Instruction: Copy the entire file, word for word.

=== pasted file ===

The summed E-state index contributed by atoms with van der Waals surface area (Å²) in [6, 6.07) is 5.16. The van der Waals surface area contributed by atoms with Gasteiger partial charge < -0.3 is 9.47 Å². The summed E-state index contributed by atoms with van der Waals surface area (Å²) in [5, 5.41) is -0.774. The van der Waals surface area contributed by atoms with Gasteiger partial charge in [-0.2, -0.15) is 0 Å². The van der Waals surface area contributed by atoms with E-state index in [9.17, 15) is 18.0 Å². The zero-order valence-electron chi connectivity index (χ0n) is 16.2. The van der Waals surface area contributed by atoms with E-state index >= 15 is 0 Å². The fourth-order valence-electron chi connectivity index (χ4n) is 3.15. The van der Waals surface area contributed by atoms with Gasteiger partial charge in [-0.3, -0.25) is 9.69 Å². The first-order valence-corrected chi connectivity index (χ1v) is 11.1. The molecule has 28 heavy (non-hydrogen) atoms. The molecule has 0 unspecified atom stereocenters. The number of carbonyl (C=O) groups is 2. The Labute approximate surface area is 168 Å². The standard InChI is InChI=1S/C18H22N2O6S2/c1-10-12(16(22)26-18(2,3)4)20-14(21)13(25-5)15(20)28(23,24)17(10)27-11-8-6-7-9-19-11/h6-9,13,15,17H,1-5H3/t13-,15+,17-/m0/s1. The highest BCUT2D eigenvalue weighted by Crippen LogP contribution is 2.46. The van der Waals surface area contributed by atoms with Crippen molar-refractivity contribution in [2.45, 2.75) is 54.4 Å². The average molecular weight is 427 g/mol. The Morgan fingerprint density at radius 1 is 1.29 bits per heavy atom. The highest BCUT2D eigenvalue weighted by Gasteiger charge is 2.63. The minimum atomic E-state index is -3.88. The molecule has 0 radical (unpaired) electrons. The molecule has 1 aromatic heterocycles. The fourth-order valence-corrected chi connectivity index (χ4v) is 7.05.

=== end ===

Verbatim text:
The summed E-state index contributed by atoms with van der Waals surface area (Å²) in [6, 6.07) is 5.16. The van der Waals surface area contributed by atoms with Gasteiger partial charge < -0.3 is 9.47 Å². The summed E-state index contributed by atoms with van der Waals surface area (Å²) in [5, 5.41) is -0.774. The van der Waals surface area contributed by atoms with Gasteiger partial charge in [-0.2, -0.15) is 0 Å². The van der Waals surface area contributed by atoms with E-state index in [9.17, 15) is 18.0 Å². The zero-order valence-electron chi connectivity index (χ0n) is 16.2. The van der Waals surface area contributed by atoms with E-state index >= 15 is 0 Å². The fourth-order valence-electron chi connectivity index (χ4n) is 3.15. The van der Waals surface area contributed by atoms with Gasteiger partial charge in [-0.3, -0.25) is 9.69 Å². The first-order valence-corrected chi connectivity index (χ1v) is 11.1. The molecule has 28 heavy (non-hydrogen) atoms. The molecule has 0 unspecified atom stereocenters. The number of carbonyl (C=O) groups is 2. The Labute approximate surface area is 168 Å². The standard InChI is InChI=1S/C18H22N2O6S2/c1-10-12(16(22)26-18(2,3)4)20-14(21)13(25-5)15(20)28(23,24)17(10)27-11-8-6-7-9-19-11/h6-9,13,15,17H,1-5H3/t13-,15+,17-/m0/s1. The highest BCUT2D eigenvalue weighted by Crippen LogP contribution is 2.46. The van der Waals surface area contributed by atoms with Crippen molar-refractivity contribution in [2.45, 2.75) is 54.4 Å². The average molecular weight is 427 g/mol. The Morgan fingerprint density at radius 1 is 1.29 bits per heavy atom. The highest BCUT2D eigenvalue weighted by Gasteiger charge is 2.63. The minimum atomic E-state index is -3.88. The molecule has 0 radical (unpaired) electrons. The molecule has 1 aromatic heterocycles. The fourth-order valence-corrected chi connectivity index (χ4v) is 7.05.